... "With seven of the state's 14 authorized casinos open, slots gambling hasn't hurt state lottery sales, at least not yet, state Revenue Secretary Stephen Stetler told a legislative panel. 'Overall, lottery ticket sales remain steady at about 1 percent higher compared to last fiscal year,' he said. That's better than in many states, because lottery sales are down 2 percent nationwide. For the first eight months of fiscal 2008-09 (through the end of February), lottery sales were $2.044 billion, or $27.3 million more than the first eight months of the previous fiscal year."

Around the state

Gov. Ed Rendell is still pushing for poker machines that pay out:

"Though his plan hasn't gained much traction, especially among local lawmakers, Gov. Ed Rendell is continuing to pitch his proposal to legalize video poker machines in bars and private clubs and use the revenue to offset tuition costs for some college students. At recent stops, including one last week in Reading, Rendell detailed the plan [to] legalize the thousands of currently illegal video poker machines operating throughout Pennsylvania and to authorize others. The proceeds, according to Rendell, would generate about $550 million a year for the state to be used to offset tuition costs for students the 14 state-owned universities or any community college in the state."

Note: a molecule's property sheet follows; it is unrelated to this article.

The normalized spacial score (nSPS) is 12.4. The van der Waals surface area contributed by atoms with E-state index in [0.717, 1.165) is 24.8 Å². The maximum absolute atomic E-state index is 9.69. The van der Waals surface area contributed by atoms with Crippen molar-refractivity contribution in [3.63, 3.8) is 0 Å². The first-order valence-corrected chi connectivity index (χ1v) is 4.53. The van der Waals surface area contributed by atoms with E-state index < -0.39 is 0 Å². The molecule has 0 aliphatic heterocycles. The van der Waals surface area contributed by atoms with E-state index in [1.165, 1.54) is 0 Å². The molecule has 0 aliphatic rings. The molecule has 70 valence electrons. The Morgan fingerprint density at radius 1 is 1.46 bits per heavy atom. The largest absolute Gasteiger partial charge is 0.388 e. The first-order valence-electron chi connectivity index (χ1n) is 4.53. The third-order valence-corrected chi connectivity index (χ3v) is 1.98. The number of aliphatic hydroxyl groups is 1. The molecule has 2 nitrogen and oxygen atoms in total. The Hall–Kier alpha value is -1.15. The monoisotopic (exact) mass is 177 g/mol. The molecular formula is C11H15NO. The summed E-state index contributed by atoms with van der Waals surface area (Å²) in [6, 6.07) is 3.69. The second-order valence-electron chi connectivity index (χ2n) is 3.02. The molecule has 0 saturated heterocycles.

To be clear, the poker machines are legal, as long as they are used for recreation only -- and many of them are not.

... From the P-G's Tom Barnes:

A group of Asian-Americans in Philadelphia is angry at the state Gaming Control Board for moving up the time of a meeting next Wednesday.

The board wants to hear from officials of two would-be Philadelphia casinos about why it's taking them so long to get the casinos built -- and producing funds to reduce property taxes for Pennsylvanians. The board was going to meet Wednesday at 11 am, and a busload of Philly residents -- probably most of them against casinos -- plans to attend.

But now the meeting has been moved up to 9:30 a.m. which will make it more difficult, the Asian group said. Asian Americans United said "it's shameful that the board plans to hold a public meeting on Philadelphia casinos outside our city. But this latest move further demonstrates the board's determination to thwart public participation.''